Credit Suisse Group said Tuesday that it expects to pay $536 million to settle a five-year Justice Department investigation into business it did with countries subject to U.S. economic sanctions between 2002 and 2007.
The bank said it is in advanced settlement talks with the Justice Department, Federal Reserve, Manhattan district attorney's office and the Treasury Department's Office of Foreign Assets Control. Credit Suisse expects to book a fourth-quarter charge of 445 million euros ($649.2 million) related to the deal.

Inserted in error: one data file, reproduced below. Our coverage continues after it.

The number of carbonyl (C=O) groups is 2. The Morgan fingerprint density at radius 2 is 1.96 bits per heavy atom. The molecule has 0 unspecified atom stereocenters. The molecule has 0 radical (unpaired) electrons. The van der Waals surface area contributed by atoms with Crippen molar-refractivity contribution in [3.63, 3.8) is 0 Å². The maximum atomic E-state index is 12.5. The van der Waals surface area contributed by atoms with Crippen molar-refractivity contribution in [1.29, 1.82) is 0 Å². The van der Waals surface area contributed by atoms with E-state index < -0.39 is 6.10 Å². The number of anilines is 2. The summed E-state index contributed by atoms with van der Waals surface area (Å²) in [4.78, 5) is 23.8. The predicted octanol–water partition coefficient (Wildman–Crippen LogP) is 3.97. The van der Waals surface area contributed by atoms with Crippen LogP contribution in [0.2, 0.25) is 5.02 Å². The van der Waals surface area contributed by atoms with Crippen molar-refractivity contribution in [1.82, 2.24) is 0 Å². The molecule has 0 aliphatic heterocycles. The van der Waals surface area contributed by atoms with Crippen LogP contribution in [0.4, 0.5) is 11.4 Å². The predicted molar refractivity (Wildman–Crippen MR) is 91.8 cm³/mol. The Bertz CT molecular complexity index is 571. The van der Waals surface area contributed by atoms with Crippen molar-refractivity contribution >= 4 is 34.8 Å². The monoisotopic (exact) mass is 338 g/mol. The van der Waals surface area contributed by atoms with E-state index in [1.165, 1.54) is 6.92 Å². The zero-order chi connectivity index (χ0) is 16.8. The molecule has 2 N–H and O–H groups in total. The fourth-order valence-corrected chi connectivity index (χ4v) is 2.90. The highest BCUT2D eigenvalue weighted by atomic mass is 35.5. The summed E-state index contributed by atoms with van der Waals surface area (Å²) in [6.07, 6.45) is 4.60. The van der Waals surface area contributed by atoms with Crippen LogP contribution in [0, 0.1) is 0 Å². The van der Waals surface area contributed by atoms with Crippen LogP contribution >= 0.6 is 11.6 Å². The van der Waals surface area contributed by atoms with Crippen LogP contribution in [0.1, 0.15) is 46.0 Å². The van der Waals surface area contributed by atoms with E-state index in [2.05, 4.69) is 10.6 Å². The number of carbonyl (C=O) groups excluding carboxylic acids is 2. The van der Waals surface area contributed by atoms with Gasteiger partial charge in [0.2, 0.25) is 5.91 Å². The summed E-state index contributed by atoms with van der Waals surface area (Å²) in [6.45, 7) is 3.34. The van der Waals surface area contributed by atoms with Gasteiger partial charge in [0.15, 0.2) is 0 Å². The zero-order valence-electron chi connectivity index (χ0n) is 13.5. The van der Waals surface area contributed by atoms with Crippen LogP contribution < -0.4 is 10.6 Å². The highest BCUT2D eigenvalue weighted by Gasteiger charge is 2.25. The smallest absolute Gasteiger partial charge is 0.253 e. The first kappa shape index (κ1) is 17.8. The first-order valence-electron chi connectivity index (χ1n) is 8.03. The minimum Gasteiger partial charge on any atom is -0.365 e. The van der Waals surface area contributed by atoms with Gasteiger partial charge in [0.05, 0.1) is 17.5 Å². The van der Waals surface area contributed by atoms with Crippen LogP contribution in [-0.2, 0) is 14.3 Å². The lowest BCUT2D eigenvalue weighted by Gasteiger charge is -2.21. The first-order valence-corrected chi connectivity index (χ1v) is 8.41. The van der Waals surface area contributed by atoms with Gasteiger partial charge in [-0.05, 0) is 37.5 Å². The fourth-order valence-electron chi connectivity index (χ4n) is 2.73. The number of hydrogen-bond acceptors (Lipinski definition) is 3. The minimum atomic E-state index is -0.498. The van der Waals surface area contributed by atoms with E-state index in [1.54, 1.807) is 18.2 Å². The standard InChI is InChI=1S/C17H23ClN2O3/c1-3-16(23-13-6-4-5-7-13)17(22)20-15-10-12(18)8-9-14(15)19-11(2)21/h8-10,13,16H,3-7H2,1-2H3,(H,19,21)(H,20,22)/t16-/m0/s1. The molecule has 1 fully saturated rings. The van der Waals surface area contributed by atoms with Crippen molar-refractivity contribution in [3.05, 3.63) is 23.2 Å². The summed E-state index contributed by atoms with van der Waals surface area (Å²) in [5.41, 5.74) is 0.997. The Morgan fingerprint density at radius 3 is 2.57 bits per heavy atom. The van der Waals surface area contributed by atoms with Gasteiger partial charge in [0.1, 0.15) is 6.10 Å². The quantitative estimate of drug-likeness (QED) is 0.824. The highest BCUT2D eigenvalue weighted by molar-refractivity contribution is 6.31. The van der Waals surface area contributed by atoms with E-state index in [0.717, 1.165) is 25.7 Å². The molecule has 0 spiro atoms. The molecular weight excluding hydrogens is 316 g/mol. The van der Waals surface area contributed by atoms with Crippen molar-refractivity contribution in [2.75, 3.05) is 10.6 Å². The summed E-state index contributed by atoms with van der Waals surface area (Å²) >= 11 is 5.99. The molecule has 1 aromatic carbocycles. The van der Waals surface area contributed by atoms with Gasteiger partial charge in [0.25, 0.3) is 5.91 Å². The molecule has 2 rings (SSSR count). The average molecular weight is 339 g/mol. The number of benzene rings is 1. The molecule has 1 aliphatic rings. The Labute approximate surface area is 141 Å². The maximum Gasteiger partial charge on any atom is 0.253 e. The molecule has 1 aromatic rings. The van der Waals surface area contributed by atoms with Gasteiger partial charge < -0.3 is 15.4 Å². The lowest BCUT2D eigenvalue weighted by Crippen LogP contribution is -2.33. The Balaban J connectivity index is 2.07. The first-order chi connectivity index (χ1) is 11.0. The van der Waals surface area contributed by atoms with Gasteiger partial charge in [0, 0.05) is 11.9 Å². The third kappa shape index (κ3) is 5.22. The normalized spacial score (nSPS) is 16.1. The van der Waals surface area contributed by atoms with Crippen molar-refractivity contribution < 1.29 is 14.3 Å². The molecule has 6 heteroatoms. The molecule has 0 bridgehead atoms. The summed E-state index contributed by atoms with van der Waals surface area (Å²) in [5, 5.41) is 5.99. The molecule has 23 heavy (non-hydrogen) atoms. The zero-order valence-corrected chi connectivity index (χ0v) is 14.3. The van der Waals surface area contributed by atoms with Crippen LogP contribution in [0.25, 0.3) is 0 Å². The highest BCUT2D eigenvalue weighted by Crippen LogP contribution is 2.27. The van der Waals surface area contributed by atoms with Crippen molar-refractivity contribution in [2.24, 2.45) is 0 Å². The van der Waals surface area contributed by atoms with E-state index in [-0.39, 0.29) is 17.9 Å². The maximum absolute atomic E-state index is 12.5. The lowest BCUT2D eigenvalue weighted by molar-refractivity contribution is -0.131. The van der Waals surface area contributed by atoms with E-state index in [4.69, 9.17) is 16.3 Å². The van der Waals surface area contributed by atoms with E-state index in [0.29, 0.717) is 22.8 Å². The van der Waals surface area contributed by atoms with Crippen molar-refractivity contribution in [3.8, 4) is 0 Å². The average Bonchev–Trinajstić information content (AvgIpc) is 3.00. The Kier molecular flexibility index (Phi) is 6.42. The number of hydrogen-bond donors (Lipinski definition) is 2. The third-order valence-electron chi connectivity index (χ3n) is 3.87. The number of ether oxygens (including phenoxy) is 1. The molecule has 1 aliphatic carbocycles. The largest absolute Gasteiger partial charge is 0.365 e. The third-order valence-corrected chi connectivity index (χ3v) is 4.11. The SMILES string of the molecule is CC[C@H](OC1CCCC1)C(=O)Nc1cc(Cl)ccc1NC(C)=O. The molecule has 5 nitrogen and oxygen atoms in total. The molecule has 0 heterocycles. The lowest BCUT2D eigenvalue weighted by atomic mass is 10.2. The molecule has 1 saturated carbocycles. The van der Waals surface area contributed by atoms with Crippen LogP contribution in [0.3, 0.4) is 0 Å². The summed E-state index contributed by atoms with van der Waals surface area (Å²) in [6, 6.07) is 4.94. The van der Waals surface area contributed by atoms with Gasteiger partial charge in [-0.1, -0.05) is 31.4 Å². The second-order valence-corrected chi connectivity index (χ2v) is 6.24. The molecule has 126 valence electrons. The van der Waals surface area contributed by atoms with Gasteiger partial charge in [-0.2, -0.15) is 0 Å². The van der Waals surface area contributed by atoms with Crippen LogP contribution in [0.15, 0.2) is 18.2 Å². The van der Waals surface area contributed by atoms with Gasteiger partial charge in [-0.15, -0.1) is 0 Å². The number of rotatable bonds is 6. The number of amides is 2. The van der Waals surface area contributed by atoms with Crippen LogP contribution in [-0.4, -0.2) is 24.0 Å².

The Manhattan District Attorney's office confirmed Tuesday it was negotiating with the bank, but spokeswoman Alicia Maxey Greene said there was no final agreement. The DA's office has scheduled a news conference on the subject Wednesday.
The bank said it had previously disclosed the investigation and undertook an internal review of some U.S. dollar payments that involved countries, people or entities who could be subject to U.S. economic sanctions. That review has been completed.
Credit Suisse also said it exited the business in question in December 2005 and conducted an independent investigation into payment activity in Zurich. The company added that in 2006 it stopped doing business with all parties sanctioned by the Office of Foreign Assets Control, and as part of this move shuttered an office in Tehran.
Countries under economic sanction by the U.S. include North Korea, Cuba and Iran.